Review of Australian aid initiatives in the Pacific aimed at ending violence against women

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Stella Mukasa, Jennifer McCleary-Sills, Brian Heilman & Sophie Namy

Violence against women (VAW) is a global epidemic that infringes on the rights of women and girls and has a devastating impact on their lives, families, and communities. The percific island countries have some of the highest rates of violence against women in the world, and acceptance of this violence is pervasive. Despite growing attention to the issue over the last few decades, such violence remains a significant threat to millions of women and girls, and a burden on the health, justice, and social sectors of governments.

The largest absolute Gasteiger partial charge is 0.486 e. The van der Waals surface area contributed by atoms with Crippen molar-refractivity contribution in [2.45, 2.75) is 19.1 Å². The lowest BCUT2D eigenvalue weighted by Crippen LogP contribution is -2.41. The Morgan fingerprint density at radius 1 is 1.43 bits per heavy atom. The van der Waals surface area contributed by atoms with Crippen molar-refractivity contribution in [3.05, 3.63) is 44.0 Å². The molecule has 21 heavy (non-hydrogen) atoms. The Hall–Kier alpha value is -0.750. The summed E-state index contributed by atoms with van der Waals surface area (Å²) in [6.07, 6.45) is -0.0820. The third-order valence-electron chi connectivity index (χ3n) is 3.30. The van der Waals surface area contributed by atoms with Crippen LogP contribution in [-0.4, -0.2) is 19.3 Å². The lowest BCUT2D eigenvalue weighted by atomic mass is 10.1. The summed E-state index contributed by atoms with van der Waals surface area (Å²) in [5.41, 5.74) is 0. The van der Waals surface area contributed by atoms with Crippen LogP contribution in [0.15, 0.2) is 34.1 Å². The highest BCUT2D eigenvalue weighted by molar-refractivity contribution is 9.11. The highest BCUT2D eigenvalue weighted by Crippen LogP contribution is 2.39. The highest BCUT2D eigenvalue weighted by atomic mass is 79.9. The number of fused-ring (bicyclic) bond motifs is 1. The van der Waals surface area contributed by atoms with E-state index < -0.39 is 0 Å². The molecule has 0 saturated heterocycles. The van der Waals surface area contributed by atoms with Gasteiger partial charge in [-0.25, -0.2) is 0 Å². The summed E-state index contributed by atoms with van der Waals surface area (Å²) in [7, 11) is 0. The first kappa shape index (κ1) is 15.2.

To strengthen its programming to end violence against women, Australia’s former Agency for International Development (AusAID), now Department of Foreign Affairs and Trade (DFAT), commissioned the International Center for Research on Women (ICRW) in 2012 to conduct a review of the relevance and effectiveness of four violence against women initiatives in Fiji, Vanuatu and PNG. The purpose of this review was to improve the Australian aid program’s ability to make strategic investments in efforts to prevent and respond to violence against women in the Pacific region by assessing four initiatives that were selected based on their previous promising results and potential to inform future work to end violence against women in the Pacific.

The review provides actionable lessons and recommendations on how resources should be allocated and which programs should be supported and/or scaled up in order to: fill gaps in programmatic relevance and effectiveness both within existing and new partner initiatives; strengthen the design and implementation strategies of ongoing initiatives; and replicate and expand the reach of the most promising strategies for ending violence against women.